I am an ultramarathon runner who suffers from lupus. If you've heard of lupus, you are among the few. Its an autoimmune disease that attacks the very DNA of the person suffering from it. How does someone with lupus actually run 100 miles or more at one time? Well, it's not easy.
By all accounts, I have had a pretty successful year of running. I won a 51 mile race at Badwater Cape Fear and finished as the first female at Badwater Salton Sea. I set a new course record at the Christmas in July 12 hour race in Chicago. These performances allowed me to fulfill a dream of competing in what is known as the "Toughest Footrace in the World"....the Badwater 135 mile run.
And then I had a stroke. That was followed by a bad lumbar puncture that put me on bed rest for two weeks.
I wasn't sure if I would ever run again. I wasn't sure how long it would be before I could walk again. The left side of my body just didn't function very well.
Yet I was already scheduled to run at a very prestigious invitational meet in December. I would be running with the best of the best from all around the world.
I fought back. I did my strength training in bed while still in the hospital. I worked on learning to walk again and regaining my balance. I taught the left side of my body to cooperate with the right side again.
Flash forward to December at the Desert Solstice invitational. Even though my body still didn't function the way it did before the stroke, I still was able to dig deep and set three new American records in the master's division. I set records for the 50 mile race, the 100K distance, and miles run in 12 hours. With the medications that I was on to prevent another blood clot and stroke, my bones became weaker than normal. At some point during that race, I fractured my hip. I continued to run through the pain and ended up finishing as the 3rd female in the 100 mile race.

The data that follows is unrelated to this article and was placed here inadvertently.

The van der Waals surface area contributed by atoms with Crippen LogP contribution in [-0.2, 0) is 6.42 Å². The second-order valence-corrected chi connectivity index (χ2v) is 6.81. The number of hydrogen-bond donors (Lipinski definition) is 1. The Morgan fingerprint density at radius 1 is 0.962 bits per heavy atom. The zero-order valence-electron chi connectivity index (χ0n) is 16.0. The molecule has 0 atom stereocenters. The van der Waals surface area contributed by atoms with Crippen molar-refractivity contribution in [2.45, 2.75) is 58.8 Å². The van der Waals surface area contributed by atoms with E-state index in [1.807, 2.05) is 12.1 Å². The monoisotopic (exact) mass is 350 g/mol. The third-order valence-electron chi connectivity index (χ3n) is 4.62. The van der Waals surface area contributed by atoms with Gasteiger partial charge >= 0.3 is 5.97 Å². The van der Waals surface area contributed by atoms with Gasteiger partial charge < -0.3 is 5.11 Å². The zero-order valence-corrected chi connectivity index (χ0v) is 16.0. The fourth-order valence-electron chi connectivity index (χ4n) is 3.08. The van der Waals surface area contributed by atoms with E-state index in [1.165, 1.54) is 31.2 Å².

Now on to the purpose of this GoFundMe page:
Badwater is a 135 mile race that begins at the Badwater Basin (the lowest point in the contiguous United States), traverses through all of Death Valley (the hottest point ever recorded in the world at 134 degrees Fahrenheit, in the middle of July (the hottest time of year, obviously) and finishes at the trailhead of Mount Whitney (the highest point in the contiguous United States). It's pretty clear why this is considered the "Toughest Footrace in the World."
Even though the past year has been rough for me physically, I want to run this race as the first person ever to complete it with lupus. I think this is a wonderful way to bring awareness to a disease that many people may be affected by and not even know it.
Why is this race so important?
I am competing in this race in order to bring awareness of Lupus, as well as to bring hope to the estimated 5 million people worldwide who have this devastating disease. I want to be an example of living life to its fullest regardless of the disability, pain and chronic fatigue that it causes. I want to have a platform to raise money for research and better treatments through the Lupus Foundation of America. No one with systemic lupus has ever completed Badwater 135. I want to be the first. I want to show all those suffering not only from lupus, but any physical limitation, that anything is possible.
I am extgremely grateful to the Fort Wayne Running Club and Ryan Perkins with Acuitas Financial Group for their generous donations. Also, thank you Altra Running for your support and keeping my feet happy! I am getting closer to my dream of toeing the line in Death Valley this July and ultimately crossing the finish line on Mount Whitney. Thank you for making this dream a possibility and for helping those with lupus all around the world.
Did you know?
- Lupus is a complex disease that is hard to define. It strikes without warning, affects each person differently, and has no known causes or cure.
- While lupus mainly affects women between the ages of 15-44, men and children are not spared.
- Lupus symptoms can be severe and highly unpredictable and can damage any organ or tissue, from the skin or joints to the heart or kidneys.
- Only one drug has ever been developed and approved by the US Food and Drug Administration specifically to treat lupus.
Let's end this cycle now! By making a donation today you are joining the fight against lupus!